Addressing a persistent shortfall in its operating budget, the Carnegie Museum of Art
is eliminating seven staff positions, six full time and one part time, the museum announced today.
The layoffs are part of a "restructuring" in the face of a 3 percent operating deficit, which has been masked in recent years by one-time or short-term infusions of donations, said museum spokesperson Jonathan Gaugler. The deficit amounts to about $300,000 a year on an operating budget of $10 million.
The Carnegie had yet to make public more details about the positions eliminated, or about other jobs that would be redefined.
“We deeply regret that positions of current staff members are being affected,” said Lynn Zelevansky, the museum's director. “We do believe, though, that CMOA will emerge a stronger, healthier institution that is better able to respond to the rapidly changing demands of today’s audiences.”
"Staff whose positions were eliminated as part of the reorganization will be offered a severance package based in part on length of service," read the statement.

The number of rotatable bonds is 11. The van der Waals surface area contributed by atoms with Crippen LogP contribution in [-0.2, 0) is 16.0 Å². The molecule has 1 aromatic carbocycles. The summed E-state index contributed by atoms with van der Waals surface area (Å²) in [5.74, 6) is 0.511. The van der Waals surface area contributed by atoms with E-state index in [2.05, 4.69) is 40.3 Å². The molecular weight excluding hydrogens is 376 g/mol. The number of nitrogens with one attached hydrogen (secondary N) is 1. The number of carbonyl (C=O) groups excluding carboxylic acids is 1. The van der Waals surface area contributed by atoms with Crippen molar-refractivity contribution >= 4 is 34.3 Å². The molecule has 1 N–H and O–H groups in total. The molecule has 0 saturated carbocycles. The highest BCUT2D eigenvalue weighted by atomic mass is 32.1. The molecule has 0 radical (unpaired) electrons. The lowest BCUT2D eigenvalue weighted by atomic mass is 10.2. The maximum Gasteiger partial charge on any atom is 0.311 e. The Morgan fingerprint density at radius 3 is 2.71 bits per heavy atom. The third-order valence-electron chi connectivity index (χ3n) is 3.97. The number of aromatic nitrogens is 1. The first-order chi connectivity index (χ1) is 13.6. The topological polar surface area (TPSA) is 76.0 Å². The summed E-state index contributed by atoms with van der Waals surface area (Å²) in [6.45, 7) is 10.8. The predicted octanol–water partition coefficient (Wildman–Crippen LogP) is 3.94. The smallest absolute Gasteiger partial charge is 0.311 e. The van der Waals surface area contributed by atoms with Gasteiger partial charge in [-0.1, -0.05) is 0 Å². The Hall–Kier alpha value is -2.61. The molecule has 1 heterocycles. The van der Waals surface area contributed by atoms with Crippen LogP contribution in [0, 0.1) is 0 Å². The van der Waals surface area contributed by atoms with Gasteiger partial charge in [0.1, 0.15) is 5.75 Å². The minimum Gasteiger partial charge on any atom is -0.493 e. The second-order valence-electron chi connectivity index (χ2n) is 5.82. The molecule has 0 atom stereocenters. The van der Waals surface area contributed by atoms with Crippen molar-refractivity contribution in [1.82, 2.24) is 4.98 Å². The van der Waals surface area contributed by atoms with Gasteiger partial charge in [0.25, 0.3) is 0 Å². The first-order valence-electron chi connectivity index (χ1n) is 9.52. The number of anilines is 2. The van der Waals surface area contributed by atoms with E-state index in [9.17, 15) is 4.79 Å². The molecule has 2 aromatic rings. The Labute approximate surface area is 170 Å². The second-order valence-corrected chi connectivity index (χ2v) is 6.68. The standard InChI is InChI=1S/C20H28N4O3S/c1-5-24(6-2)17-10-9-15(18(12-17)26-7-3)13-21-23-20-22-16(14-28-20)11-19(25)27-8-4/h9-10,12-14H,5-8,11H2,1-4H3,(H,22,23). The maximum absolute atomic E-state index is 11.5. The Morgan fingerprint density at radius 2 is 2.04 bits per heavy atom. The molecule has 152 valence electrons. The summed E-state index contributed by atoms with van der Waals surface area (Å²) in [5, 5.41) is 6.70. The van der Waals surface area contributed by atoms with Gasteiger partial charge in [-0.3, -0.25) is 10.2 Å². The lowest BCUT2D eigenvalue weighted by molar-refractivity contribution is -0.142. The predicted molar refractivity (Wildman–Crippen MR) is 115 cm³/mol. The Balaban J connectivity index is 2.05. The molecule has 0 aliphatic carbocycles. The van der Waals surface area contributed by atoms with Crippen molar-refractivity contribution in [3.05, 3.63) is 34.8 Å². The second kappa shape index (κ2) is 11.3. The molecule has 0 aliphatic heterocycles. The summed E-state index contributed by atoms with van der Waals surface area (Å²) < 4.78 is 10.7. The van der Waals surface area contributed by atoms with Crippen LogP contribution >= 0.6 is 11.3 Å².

The museum is part of the Carnegie Museums of Pittsburgh, which includes the Carnegie Museum of Natural History, The Andy Warhol Museum and the Carnegie Science Center. But the cutbacks do not affect those other venues.
The CMOA's operating budget includes most staffing costs and such facilities costs as maintenance, art storage, and heating and cooling the museum. It does not include funding for specific exhibitions, the museum's acquisition's budget or endowed staff positions, said Gaugler.
A statement from the museum said that the restructuring is part of ongoing discussions about the museum's "long-term sustainability plan, but the recently realized structural budget deficit has accelerated those plans."
The statement also read: "Zelevansky said the changes are designed to achieve fiscal stability and, in the process, create a more audience-centric museum better positioned to respond to the changing needs of 21st-century visitors."
Local culture workers organized as Info Desk
, including some at the Carnegie Museum of Art, have complained in recent years of low pay, and that the museum had reduced their hours to avoid supplying health insurance under the federal Affordable Care Act. Critics have also pointed to the high pay of many in the Carnegie Museum's management ranks.